- File size limitations — Most retailers are strict in their limits to the size of ebooks or (I’m looking at you, Amazon) take a cut off the top of every sale based on file size; images swell file size somewhat, but audio and especially video positively explode it[ix]
- Privacy concerns — No retailer that I’m aware of allows custom scripting, because of the potential for huge security problems[x]
- Retail limitations — All of the major retailers sell multimedia ebooks — from major retailers; only Apple and Kobo take them from independents[xi]
In addition, beyond the wow-that’s-cool factor, multimedia ebooks really don’t seem to have found a market outside of children’s picture books and some textbooks. [xii]
So we find ourselves still in the situation I wrote about on my blog in 2014, where multimedia in your ebooks is a nifty idea, but there’s nowhere to sell them profitably, and even if you could, there’s no proven market.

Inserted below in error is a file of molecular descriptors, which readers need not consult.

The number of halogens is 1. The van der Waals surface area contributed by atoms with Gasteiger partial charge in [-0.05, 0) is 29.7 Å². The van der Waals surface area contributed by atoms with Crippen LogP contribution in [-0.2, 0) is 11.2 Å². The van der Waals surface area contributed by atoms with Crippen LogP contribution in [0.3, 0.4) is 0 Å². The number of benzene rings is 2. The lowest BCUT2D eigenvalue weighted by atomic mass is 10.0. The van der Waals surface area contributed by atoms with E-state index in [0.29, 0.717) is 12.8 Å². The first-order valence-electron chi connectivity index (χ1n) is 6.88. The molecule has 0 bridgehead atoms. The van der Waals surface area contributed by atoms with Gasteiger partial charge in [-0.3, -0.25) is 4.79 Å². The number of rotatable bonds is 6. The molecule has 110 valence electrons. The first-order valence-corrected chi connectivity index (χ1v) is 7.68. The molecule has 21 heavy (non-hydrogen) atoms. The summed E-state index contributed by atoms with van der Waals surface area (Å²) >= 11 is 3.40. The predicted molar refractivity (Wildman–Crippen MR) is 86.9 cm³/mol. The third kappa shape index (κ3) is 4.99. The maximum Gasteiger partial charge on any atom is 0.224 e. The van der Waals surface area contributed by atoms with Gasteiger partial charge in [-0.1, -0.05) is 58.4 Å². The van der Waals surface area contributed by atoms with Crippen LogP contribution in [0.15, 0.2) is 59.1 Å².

More Sophisticated Metadata
This is pretty esoteric, but ePub3 allows for a much richer, standardized amount of metadata — allowing you to embed everything from the title and author’s name (in last-name-first-name and first-name-last-name order) to the ISBN, the description, the publication date, the book designer’s name, the accessibility features, and much, much more. And all of it follows the bibliographic Dublin Core standard.
Honestly, you’re probably not going to get terribly worked up about it, but it means that you can embed more information in your ebook that retailers and libraries can use later to find your book.
And you want them to find your book, don’t you?